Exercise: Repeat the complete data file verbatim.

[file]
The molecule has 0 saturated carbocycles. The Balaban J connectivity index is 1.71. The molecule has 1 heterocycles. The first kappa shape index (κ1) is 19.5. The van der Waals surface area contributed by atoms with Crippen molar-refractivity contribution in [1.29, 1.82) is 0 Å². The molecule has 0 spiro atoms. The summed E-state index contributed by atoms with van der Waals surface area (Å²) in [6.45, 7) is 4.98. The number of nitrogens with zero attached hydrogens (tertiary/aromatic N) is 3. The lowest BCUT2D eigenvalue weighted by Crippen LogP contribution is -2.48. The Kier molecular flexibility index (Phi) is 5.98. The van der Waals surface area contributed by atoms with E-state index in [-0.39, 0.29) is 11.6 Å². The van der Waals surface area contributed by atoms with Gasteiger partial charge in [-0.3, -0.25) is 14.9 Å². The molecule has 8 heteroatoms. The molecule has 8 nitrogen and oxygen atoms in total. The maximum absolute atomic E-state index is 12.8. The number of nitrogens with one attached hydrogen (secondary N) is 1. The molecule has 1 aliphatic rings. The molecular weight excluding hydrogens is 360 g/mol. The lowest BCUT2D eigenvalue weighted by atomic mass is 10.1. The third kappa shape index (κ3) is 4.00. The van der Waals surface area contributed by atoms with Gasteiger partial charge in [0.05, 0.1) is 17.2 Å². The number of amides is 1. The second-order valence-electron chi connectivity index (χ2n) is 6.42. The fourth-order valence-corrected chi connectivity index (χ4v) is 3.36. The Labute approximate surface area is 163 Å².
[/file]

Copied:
The molecule has 0 saturated carbocycles. The Balaban J connectivity index is 1.71. The molecule has 1 heterocycles. The first kappa shape index (κ1) is 19.5. The van der Waals surface area contributed by atoms with Crippen molar-refractivity contribution in [1.29, 1.82) is 0 Å². The molecule has 0 spiro atoms. The summed E-state index contributed by atoms with van der Waals surface area (Å²) in [6.45, 7) is 4.98. The number of nitrogens with zero attached hydrogens (tertiary/aromatic N) is 3. The lowest BCUT2D eigenvalue weighted by Crippen LogP contribution is -2.48. The Kier molecular flexibility index (Phi) is 5.98. The van der Waals surface area contributed by atoms with E-state index in [-0.39, 0.29) is 11.6 Å². The van der Waals surface area contributed by atoms with Gasteiger partial charge in [-0.3, -0.25) is 14.9 Å². The molecule has 8 heteroatoms. The molecule has 8 nitrogen and oxygen atoms in total. The maximum absolute atomic E-state index is 12.8. The number of nitrogens with one attached hydrogen (secondary N) is 1. The molecule has 1 aliphatic rings. The molecular weight excluding hydrogens is 360 g/mol. The lowest BCUT2D eigenvalue weighted by atomic mass is 10.1. The third kappa shape index (κ3) is 4.00. The van der Waals surface area contributed by atoms with Gasteiger partial charge in [0.05, 0.1) is 17.2 Å². The number of amides is 1. The second-order valence-electron chi connectivity index (χ2n) is 6.42. The fourth-order valence-corrected chi connectivity index (χ4v) is 3.36. The Labute approximate surface area is 163 Å².